Rant of the Day
Successful investing requires consistently buying stocks that do not reflect the value of the underlying company and then selling them when they do.
Sounds simple enough, right? I mean, Warren Buffett bought Coca-Cola [[KO]], American Express [[AXP]] and Wells Fargo [[WFC]] and just held them until everyone else realized the value (or something close to that).
Hm, that’s funny… “consistently buying stocks that do not reflect the value of the underlying company and then selling them when they do.” Turns out, Buffett regrets not selling Coca-Cola, [[KO]] in the 1980’s (KO stock was in the $80’s back then).
If you bought and held the Coca-Cola stock in 1998 – that’s 10 years ago – you’d be looking at a 25% loss, not including the dividends. Including the dividends you’d probably be at break-even or close to that.
I have no problem with buy-and-holding as such, but in my opinion the really lucky stories we all hear aren’t without an element of luck. You have to pick the right stock, the right industry at the right time to make it to that first million.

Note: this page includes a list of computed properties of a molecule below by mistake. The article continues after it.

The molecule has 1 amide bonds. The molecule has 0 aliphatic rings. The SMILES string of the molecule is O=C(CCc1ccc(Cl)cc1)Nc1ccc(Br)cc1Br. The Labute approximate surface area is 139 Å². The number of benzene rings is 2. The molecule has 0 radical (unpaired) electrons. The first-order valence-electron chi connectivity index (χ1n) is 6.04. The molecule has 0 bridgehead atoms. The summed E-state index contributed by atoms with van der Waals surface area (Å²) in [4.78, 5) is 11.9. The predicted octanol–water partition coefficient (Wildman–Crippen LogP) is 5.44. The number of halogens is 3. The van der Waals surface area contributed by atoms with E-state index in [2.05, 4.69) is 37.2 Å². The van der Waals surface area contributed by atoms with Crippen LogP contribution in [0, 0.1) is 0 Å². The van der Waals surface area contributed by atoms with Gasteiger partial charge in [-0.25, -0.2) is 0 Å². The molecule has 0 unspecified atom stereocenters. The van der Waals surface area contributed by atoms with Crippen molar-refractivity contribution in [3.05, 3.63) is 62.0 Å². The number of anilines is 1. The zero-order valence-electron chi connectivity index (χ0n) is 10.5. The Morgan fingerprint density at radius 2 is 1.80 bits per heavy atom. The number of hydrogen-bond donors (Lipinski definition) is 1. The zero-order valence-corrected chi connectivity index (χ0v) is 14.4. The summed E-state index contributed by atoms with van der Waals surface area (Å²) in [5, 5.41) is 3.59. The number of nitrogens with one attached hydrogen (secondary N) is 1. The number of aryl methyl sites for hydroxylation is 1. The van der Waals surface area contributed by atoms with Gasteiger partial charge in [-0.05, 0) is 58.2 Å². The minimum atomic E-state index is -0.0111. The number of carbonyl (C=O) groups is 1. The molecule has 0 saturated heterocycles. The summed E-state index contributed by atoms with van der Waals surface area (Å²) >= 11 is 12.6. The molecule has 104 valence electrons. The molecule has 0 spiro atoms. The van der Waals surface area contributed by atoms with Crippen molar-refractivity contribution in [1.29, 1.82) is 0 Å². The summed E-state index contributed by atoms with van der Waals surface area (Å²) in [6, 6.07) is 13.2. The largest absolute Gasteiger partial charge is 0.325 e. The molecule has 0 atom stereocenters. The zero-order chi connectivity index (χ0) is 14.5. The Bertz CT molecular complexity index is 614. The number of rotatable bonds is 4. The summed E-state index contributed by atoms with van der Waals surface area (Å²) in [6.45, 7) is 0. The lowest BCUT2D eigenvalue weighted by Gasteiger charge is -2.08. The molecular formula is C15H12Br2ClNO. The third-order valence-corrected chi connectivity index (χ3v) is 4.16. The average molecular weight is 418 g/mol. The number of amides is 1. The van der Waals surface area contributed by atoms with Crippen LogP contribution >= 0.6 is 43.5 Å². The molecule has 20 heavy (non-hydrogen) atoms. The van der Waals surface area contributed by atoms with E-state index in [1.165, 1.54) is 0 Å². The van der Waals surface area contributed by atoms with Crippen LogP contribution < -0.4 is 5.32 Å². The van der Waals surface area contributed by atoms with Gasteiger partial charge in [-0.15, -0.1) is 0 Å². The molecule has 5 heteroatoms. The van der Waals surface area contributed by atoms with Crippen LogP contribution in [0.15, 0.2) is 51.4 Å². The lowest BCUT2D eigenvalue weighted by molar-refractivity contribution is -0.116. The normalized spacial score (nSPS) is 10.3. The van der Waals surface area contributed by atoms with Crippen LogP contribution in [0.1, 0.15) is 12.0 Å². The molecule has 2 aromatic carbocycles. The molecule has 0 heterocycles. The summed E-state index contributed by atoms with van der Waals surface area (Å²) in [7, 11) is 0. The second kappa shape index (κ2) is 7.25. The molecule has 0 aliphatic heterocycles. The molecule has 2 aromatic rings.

“If you had invested $25,000 in CNQ in it in Novemeber of 2001 you would be sitting on over 1.5 million dollars today. Hard to believe, but that shows you the strength of buying and holding.”
Rrrrright, and how many stocks went to $0 since then? And how lucky (or insightful) were they to buy at the very start of the commodities bull market?
Anyway, buy-and-holding is a legitimate strategy, I suppose. What bothers me is this: why is Coca-Cola always on the list of safe stocks, the ones that if you hold for a decade or more you’ll be rewarded?
It’s bogus! Â© Joe Garrelli
I’m short KO, because it’s a loser stock and I don’t like their product.
P.S. I now update my trades with 2-3 minute delay on the Portfolio page.